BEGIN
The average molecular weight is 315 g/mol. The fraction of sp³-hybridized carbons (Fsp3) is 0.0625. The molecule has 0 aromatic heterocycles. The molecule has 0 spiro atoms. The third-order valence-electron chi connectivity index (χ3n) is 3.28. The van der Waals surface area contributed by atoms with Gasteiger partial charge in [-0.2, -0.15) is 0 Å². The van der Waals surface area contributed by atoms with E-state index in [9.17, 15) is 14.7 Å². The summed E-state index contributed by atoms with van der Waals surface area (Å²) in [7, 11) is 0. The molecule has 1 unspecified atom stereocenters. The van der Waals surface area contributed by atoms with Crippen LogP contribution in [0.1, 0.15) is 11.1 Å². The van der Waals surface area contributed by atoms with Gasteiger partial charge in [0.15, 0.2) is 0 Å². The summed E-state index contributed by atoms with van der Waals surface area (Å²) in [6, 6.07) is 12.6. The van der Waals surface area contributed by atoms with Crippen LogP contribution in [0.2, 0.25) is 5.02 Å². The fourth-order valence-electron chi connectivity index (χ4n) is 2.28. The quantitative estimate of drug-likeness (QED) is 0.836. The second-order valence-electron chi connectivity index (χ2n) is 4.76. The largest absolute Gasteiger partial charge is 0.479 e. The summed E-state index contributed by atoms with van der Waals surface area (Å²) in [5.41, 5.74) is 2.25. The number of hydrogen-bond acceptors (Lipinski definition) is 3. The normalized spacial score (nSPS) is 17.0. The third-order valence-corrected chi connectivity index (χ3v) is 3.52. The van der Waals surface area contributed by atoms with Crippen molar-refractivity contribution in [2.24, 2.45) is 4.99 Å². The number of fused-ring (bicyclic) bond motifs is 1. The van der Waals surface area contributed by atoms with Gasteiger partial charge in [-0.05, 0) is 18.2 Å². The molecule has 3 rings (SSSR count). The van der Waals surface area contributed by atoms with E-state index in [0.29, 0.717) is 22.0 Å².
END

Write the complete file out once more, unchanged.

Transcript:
The average molecular weight is 315 g/mol. The fraction of sp³-hybridized carbons (Fsp3) is 0.0625. The molecule has 0 aromatic heterocycles. The molecule has 0 spiro atoms. The third-order valence-electron chi connectivity index (χ3n) is 3.28. The van der Waals surface area contributed by atoms with Gasteiger partial charge in [-0.2, -0.15) is 0 Å². The van der Waals surface area contributed by atoms with E-state index in [9.17, 15) is 14.7 Å². The summed E-state index contributed by atoms with van der Waals surface area (Å²) in [7, 11) is 0. The molecule has 1 unspecified atom stereocenters. The van der Waals surface area contributed by atoms with Crippen LogP contribution in [0.1, 0.15) is 11.1 Å². The van der Waals surface area contributed by atoms with Gasteiger partial charge in [0.15, 0.2) is 0 Å². The summed E-state index contributed by atoms with van der Waals surface area (Å²) in [6, 6.07) is 12.6. The van der Waals surface area contributed by atoms with Crippen LogP contribution in [0.2, 0.25) is 5.02 Å². The fourth-order valence-electron chi connectivity index (χ4n) is 2.28. The quantitative estimate of drug-likeness (QED) is 0.836. The second-order valence-electron chi connectivity index (χ2n) is 4.76. The largest absolute Gasteiger partial charge is 0.479 e. The summed E-state index contributed by atoms with van der Waals surface area (Å²) in [5.41, 5.74) is 2.25. The number of hydrogen-bond acceptors (Lipinski definition) is 3. The normalized spacial score (nSPS) is 17.0. The third-order valence-corrected chi connectivity index (χ3v) is 3.52. The van der Waals surface area contributed by atoms with Crippen molar-refractivity contribution in [2.24, 2.45) is 4.99 Å². The number of fused-ring (bicyclic) bond motifs is 1. The van der Waals surface area contributed by atoms with Gasteiger partial charge in [-0.05, 0) is 18.2 Å². The molecule has 3 rings (SSSR count). The van der Waals surface area contributed by atoms with E-state index in [0.29, 0.717) is 22.0 Å².